- Spiral galaxies: The spiral galaxies look like flat disk shapes of rotating stars, gas, and dust. Such types of galaxies were first described in detail by Edwin Hubble in 1936. Further, the spiral galaxies are divided into a normal spiral and barred spiral groups. In the case of normal spirals, the arms appear to emanate from the nucleus whereas in barred spiral contains a bright linear structure known as a bar that straddles the nucleus. Almost all spiral galaxy’s centers of their bulge host a supermassive black hole. Researchers estimated that spiral galaxies are formed about 1.4 billion years after the Big Bang in our universe. Some examples of these types of galaxies are our own galaxy milky way, M 74/NGC 628, and neighbor Andromeda galaxy.
- Elliptical galaxies: Elliptical galaxies appear like large spherical or elliptical patterns of stars and some are cigar-shaped. They have little gas and dust consisting of low-mass old red stars, having no nucleus or bulge at the center. It is not clear how they are formed, however, scientists believe that they have been formed due to galactic collisions. Further, it was apprehended that they were once spiral and reduced to such forms. At the center of the galaxy, it appears very bright and gradually fades to the outer edges of galaxies. Example-K87, Hercules A, ESO 325-G004, etc.
- Peculiar galaxies: Peculiar galaxies have no specific shape or composition and are formed due to collisions of two or more galaxies as suggested by scientists. Such types of galaxies have a more active nucleus at the center which signals the presence of massive black holes in the centers. They are two types, including interacting and active galactic nuclei (AGN). Example-ESO 162-17.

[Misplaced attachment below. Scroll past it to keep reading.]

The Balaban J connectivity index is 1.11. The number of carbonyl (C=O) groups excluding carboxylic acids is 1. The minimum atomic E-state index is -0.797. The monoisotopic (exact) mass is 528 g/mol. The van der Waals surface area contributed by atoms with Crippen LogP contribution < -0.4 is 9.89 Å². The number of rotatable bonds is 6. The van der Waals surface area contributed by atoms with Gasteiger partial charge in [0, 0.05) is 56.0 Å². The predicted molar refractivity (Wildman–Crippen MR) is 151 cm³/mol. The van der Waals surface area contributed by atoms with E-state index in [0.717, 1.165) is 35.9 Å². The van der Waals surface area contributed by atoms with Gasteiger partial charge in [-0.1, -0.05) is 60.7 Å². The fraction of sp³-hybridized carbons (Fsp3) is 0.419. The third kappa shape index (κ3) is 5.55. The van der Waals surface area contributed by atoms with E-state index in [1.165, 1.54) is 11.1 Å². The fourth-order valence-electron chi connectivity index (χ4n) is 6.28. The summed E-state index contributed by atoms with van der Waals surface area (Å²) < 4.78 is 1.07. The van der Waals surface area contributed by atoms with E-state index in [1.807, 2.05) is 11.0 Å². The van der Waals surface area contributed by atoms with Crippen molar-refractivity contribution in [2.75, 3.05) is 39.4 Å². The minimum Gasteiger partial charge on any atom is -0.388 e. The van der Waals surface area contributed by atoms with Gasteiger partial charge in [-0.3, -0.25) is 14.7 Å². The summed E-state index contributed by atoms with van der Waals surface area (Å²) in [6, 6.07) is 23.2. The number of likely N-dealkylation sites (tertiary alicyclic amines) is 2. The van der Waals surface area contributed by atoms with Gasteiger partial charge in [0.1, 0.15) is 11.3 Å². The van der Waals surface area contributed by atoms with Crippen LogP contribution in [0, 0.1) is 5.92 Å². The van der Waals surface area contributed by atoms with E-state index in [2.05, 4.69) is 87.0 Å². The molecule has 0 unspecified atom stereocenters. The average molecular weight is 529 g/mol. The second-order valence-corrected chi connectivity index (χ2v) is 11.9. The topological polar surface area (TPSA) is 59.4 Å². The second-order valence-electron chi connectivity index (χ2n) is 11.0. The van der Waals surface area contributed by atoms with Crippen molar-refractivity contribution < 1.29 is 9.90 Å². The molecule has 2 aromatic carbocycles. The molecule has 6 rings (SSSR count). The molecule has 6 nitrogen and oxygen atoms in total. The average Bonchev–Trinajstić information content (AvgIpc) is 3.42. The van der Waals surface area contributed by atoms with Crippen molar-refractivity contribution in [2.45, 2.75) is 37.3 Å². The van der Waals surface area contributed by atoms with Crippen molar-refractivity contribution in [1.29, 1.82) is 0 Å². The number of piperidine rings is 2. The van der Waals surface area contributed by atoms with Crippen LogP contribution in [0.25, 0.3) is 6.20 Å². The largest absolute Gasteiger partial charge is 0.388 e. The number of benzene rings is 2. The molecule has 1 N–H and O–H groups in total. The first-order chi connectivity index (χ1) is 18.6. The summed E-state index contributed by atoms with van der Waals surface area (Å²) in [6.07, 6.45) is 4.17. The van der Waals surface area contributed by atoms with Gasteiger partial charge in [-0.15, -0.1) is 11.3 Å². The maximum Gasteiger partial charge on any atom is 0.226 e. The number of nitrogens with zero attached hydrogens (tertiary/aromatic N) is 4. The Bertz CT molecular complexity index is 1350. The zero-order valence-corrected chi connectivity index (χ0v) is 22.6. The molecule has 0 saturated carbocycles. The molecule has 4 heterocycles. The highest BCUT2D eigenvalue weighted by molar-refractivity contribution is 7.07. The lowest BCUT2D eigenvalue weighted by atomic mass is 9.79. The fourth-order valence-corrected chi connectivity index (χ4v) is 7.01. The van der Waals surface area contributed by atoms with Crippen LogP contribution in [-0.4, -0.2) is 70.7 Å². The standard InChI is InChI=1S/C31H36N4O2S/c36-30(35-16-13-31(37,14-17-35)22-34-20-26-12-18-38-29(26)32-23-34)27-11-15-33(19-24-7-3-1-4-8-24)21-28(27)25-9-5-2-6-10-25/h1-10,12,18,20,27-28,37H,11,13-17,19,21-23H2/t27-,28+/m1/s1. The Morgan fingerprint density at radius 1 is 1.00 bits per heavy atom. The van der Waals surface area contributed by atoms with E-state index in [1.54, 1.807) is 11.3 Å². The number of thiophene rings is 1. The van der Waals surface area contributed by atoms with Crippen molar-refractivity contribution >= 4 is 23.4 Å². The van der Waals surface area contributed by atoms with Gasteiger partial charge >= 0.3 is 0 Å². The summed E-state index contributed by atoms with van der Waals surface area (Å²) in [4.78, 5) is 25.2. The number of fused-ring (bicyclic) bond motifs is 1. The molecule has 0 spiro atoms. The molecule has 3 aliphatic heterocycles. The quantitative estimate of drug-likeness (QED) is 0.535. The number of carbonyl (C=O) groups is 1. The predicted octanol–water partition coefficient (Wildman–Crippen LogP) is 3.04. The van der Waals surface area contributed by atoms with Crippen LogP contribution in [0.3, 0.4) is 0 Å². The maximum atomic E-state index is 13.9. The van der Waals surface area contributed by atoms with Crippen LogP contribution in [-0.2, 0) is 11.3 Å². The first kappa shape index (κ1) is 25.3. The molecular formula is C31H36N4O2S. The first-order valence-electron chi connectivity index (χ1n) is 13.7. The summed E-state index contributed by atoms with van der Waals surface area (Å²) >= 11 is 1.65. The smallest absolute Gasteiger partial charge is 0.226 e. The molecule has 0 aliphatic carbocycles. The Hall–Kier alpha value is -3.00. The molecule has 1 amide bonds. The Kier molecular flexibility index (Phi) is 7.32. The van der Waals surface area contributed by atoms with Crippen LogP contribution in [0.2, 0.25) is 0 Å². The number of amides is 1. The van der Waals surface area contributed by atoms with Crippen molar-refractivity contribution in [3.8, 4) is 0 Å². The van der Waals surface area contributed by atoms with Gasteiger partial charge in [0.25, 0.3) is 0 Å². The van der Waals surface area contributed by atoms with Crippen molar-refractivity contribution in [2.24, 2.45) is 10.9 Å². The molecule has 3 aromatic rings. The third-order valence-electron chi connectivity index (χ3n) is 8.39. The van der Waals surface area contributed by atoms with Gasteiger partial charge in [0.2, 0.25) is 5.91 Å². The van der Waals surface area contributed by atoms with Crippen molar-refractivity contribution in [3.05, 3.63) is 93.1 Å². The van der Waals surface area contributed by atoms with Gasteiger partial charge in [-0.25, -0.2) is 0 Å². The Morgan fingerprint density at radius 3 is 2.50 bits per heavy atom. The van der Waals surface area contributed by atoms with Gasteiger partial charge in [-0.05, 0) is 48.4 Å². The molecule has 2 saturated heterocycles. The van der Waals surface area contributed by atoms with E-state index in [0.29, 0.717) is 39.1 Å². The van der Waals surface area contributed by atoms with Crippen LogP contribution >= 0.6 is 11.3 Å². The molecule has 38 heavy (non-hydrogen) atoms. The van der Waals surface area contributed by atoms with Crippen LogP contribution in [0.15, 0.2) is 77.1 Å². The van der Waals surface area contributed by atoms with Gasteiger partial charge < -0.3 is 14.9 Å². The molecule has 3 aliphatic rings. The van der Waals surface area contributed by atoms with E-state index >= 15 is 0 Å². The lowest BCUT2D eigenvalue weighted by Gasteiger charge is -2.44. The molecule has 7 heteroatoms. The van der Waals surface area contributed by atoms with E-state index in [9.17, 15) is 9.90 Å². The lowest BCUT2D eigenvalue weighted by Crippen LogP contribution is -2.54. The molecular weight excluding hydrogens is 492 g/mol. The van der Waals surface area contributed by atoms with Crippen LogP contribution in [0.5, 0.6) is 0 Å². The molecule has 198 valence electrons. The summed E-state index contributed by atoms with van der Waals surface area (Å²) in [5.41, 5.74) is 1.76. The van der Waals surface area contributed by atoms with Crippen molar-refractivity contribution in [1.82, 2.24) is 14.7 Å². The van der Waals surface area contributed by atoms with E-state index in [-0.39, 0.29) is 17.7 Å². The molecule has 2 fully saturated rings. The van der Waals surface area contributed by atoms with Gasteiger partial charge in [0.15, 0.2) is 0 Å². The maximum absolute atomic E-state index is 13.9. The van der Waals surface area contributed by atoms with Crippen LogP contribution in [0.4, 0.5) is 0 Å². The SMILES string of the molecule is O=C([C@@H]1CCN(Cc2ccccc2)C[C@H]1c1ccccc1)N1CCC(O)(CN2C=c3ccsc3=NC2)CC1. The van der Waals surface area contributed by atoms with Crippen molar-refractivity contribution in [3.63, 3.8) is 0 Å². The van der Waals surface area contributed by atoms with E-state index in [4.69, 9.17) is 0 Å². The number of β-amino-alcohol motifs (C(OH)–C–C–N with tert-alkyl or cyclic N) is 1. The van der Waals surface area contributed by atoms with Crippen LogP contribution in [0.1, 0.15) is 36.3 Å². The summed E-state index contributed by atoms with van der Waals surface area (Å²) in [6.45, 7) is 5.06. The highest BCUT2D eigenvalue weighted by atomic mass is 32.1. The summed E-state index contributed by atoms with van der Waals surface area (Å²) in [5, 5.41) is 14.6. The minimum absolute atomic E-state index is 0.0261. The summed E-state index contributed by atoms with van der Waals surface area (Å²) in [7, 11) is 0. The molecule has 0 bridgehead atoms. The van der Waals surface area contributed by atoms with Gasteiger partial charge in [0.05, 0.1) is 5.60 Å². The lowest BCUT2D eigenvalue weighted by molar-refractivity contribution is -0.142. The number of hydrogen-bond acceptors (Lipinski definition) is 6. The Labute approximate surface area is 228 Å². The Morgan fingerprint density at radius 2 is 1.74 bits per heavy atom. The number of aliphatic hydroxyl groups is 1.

- Irregular galaxies: The galaxies which are not coming under any of the above categories are called irregular galaxies. They are small and dwarfs contain fewer stars in comparison to other galaxies having no nuclear or bulge at the center. Mostly contain hydrogen gas and scientists thought they were once spiral or elliptical and not classified in the Hubble classification system. May be formed due to the collision of galaxies. Many of these galaxies are satellites or companions to larger galaxies. Example- Large Magellanic cloud, the satellite galaxy of the milky way.
A black hole is a mystery in our universe.” A black hole is an area of such immense gravity that nothing-not even light can escape from it,” says NASA. Further, it can be defined that, a black hole is a cosmic or celestial body of very strong gravity, from which no matter even electromagnetic radiation can escape and it emits no light.
Astronomers and scientists believe that black holes are formed at the death of massive stars. When the fuels of the stars are exhausted, the binding energy of stars disappears causing the collapse of the mass itself, which gives rise to a huge explosion and is compressed into a very small dark body compare to its original shape.
A black hole with a mass, ten times more than Sun, then its radius would be 30km or 18.6 miles, the astronomers say. A large black hole can have tens to millions of times the mass of the Sun, compressed to a very smaller one. Only the stars having more than three solar masses (one solar mass is equivalent to 1.989 x 1030 kilograms) become black holes at their death.
The circular surface of the black hole is known as the “event horizon “and the center of the event horizon is called “singularity.” The radius of the event horizon is known as the Schwarzschild radius, after the German astronomer Karl Schwarzschild. Schwarzschild in the year 1916, predicted the existence of collapsed stellar bodies, which did not emit light.
The length of the Schwarzschild radius is proportional to the mass of the dead star. Every black hole has an accretion disk, a disk-like flow of gas, plasma, and dust particles around the event horizon, and a relativistic jet.(Stream of magnetized plasma produced by a black hole)